Let Me Lie is another book by Clare Mackintosh that is hard to describe because one wrong word and you let out a plot twist – and possibly spoil the book for anyone who hasn’t read it.
It starts with Anna, home with her eight year old daughter Ella and mourning the loss of her mother a year earlier and her father seven months before that. Both committed suicide, jumping off the cliffs at Beachy Head.
Or, at least the police and coroner say they committed suicide; Anna isn’t so sure and, when a card telling her to think again turns up on her doorstep, she becomes convinced her parents were murdered. Now, to persuade the police.
Enter Murray, a retired police officer who now works as a civilian. When Anna turns up at the station, upset and scared, he decides to look into her parents deaths and see if there is any truth in what she says. What he finds is not just the truth but a whole world of lies that puts Anna and Ella in danger.
Of all the characters in this book, Murray was my favourite. He is so well drawn, so warm and welcoming and just a little bit sad, taking care of his wife who has severe mental health problems and unsure of his place in the world now that he’s retired.
I looked forward to the chapters where he was front and centre, which alternating with Anna’s, wanting to know how his story played out beyond the mystery of Anna’s parents. It is one of the things I like about Mackintosh’s novels – her ability to make you believe in her characters, even if you have to suspend belief a little bit when the plot gets a bit silly, which it did a couple of times here I have to admit.
Anna was harder to like. I could understand how and why she behaved but I found it hard to believe how naive she was at times. That’s an ongoing issue with me in this genre so nothing against Mackintosh. I know it’s needed for the plot but I can’t help but get a bit wound up by it and. To give Mackintosh her due though, she does seem to play with the genre “standards” here, making me think the story was going in one direction when it was actually going in another.
There is a nice balance between Murray and Anna’s voices, plus another which helps slowly bring out the secrets her parents were hiding. I do love a book with secrets, and here Mackintosh is in a league of her own. This is her third book and the third I’ve read and each one has had a twist that has made me realise I was reading the book one way when it was actually telling me a different story if I’d just been looking closely enough.
It’s why her first book is still one of my favourite books and one I still flash back to and why I am a firm fan, one who is looking forward to her next book already. Loved this!
About the book…
The police say it was suicide.
Anna says it was murder.
They’re both wrong.
One year ago, Caroline Johnson chose to end her life brutally: a shocking suicide planned to match that of her husband just months before. Their daughter, Anna, has struggled to come to terms with their loss ever since.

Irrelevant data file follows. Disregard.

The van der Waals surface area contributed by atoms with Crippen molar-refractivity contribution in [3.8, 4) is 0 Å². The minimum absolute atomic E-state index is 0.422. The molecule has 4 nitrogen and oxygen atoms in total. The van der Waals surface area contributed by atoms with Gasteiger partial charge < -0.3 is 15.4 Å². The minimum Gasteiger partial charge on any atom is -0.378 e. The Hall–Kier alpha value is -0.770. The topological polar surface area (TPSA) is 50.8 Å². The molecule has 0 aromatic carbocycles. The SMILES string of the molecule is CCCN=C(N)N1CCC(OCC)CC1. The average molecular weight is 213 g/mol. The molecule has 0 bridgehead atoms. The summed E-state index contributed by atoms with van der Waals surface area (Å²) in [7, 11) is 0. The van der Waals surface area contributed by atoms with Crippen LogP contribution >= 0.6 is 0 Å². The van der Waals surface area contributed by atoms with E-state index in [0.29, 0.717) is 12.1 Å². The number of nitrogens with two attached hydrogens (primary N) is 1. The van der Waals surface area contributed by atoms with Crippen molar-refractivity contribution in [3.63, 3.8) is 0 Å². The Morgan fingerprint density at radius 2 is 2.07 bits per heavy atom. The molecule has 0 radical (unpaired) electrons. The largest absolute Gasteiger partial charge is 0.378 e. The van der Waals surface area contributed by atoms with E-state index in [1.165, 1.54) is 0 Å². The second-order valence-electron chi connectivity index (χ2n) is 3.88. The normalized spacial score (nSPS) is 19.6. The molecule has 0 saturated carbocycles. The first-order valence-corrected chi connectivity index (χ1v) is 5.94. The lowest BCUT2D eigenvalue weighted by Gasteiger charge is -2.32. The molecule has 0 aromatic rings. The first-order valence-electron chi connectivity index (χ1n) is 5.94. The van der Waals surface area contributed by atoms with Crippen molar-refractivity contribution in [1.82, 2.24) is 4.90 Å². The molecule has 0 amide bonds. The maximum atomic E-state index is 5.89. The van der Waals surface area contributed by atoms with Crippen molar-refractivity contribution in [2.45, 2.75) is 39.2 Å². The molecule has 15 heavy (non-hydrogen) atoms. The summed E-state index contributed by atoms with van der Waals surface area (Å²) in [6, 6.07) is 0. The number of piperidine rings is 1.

Now with a young baby of her own, Anna misses her mother more than ever and starts to question her parents’ deaths. But by digging up their past, she’ll put her future in danger. Sometimes it’s safer to let things lie…
Publication date: 8th March, 2018
Number of pages: 400
Genre: Psychological thriller, domestic thriller
Rating: 4.5 out of 5
Note: I received a copy of this book in return for a fair and honest review. All thoughts, feelings and opinions are my own.
I really need to try this author, she is on my list. 🙂
You so do. I let you go is one of my favourite books ever!
Great review! I love this author, too, and can’t wait to get my hands on this one. Thanks for sharing.
Thank you. She is so clever with her twists and turns!
Fab review, I’m planning to read this one this month (hopefully) 🙈
Thank you. I get the hopefully. I have too many books and too little time!
As ever, a great review, Emma:). I always think it’s something of a challenge to write a satisfying review on a ‘twist-plot’ book without straying into Spoiler territory, but once again, you’ve succeeded:))
Thank you. Writing without writing is hard!
Murray was my favorite character too. Great review, Emma!
Thank you. He is so lovely isn’t he?
Glad to hear your reaction to this. I’ve read her other two books and liked both very much, though I did figure out most of the second one. Yes, the naive woman is a bit of an annoyance for me, but I think you put it well when you said that it’s needed for the genre. I agree. I’ve found I have to take a bit of break between these type of books and insert something completely different. That has helped. So, yes, I’ll be reading this. At some point. I’m a bit snowed under by what I ‘want to read’ right now. LOL
I know what you mean about taking a break. I have been really trying to mix up my reading for the same reason – naive-female-itus!
I haven’t read any of her earlier books though they’ve both ended up on my TBR. I do really like the sound of this one and Murray sounds like a great character. I like the back and forth between POVs.
The first is still definitely the best, but you just can’t beat the twist. This was lovely to have Murray there though as a nice alternative to Anna.
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